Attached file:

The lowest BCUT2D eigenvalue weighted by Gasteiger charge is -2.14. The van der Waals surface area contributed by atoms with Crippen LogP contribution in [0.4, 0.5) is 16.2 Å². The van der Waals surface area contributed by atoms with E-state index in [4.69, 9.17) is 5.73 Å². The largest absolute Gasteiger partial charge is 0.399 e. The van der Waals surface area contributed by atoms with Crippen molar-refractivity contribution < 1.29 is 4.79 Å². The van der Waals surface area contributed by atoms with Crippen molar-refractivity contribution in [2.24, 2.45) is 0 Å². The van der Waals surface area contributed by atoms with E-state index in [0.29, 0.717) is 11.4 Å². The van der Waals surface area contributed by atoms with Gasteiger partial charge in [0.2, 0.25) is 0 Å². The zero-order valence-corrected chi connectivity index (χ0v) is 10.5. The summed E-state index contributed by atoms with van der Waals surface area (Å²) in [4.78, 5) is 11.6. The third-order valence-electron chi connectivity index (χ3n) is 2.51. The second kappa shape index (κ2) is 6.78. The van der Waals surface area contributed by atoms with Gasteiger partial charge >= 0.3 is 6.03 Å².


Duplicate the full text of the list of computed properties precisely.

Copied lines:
The lowest BCUT2D eigenvalue weighted by Gasteiger charge is -2.14. The van der Waals surface area contributed by atoms with Crippen LogP contribution in [0.4, 0.5) is 16.2 Å². The van der Waals surface area contributed by atoms with E-state index in [4.69, 9.17) is 5.73 Å². The largest absolute Gasteiger partial charge is 0.399 e. The van der Waals surface area contributed by atoms with Crippen molar-refractivity contribution < 1.29 is 4.79 Å². The van der Waals surface area contributed by atoms with Crippen molar-refractivity contribution in [2.24, 2.45) is 0 Å². The van der Waals surface area contributed by atoms with E-state index in [0.29, 0.717) is 11.4 Å². The van der Waals surface area contributed by atoms with Gasteiger partial charge in [0.2, 0.25) is 0 Å². The zero-order valence-corrected chi connectivity index (χ0v) is 10.5. The summed E-state index contributed by atoms with van der Waals surface area (Å²) in [4.78, 5) is 11.6. The third-order valence-electron chi connectivity index (χ3n) is 2.51. The second kappa shape index (κ2) is 6.78. The van der Waals surface area contributed by atoms with Gasteiger partial charge >= 0.3 is 6.03 Å².